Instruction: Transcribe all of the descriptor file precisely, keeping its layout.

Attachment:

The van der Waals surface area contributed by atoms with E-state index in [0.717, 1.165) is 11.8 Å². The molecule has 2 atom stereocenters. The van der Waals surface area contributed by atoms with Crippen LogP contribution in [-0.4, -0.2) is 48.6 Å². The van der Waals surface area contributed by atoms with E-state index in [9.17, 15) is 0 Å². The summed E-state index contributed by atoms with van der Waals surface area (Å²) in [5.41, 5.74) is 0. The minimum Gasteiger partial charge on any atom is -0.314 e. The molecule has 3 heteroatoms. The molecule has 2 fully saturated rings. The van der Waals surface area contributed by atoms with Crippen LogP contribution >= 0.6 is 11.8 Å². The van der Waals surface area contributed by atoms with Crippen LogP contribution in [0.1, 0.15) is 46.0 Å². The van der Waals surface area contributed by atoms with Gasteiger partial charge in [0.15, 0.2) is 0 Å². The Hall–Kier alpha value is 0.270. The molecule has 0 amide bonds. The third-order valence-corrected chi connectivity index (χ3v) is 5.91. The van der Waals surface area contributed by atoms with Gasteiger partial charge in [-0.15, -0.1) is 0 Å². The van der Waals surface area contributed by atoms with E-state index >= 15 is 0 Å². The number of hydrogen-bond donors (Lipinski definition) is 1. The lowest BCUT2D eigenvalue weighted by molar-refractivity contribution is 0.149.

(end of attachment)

The van der Waals surface area contributed by atoms with E-state index in [0.717, 1.165) is 11.8 Å². The molecule has 2 atom stereocenters. The van der Waals surface area contributed by atoms with Crippen LogP contribution in [-0.4, -0.2) is 48.6 Å². The van der Waals surface area contributed by atoms with E-state index in [9.17, 15) is 0 Å². The summed E-state index contributed by atoms with van der Waals surface area (Å²) in [5.41, 5.74) is 0. The minimum Gasteiger partial charge on any atom is -0.314 e. The molecule has 3 heteroatoms. The molecule has 2 fully saturated rings. The van der Waals surface area contributed by atoms with Crippen LogP contribution >= 0.6 is 11.8 Å². The van der Waals surface area contributed by atoms with Crippen LogP contribution in [0.1, 0.15) is 46.0 Å². The van der Waals surface area contributed by atoms with Gasteiger partial charge in [0.15, 0.2) is 0 Å². The Hall–Kier alpha value is 0.270. The molecule has 0 amide bonds. The third-order valence-corrected chi connectivity index (χ3v) is 5.91. The van der Waals surface area contributed by atoms with Gasteiger partial charge in [-0.15, -0.1) is 0 Å². The van der Waals surface area contributed by atoms with E-state index >= 15 is 0 Å². The number of hydrogen-bond donors (Lipinski definition) is 1. The lowest BCUT2D eigenvalue weighted by molar-refractivity contribution is 0.149.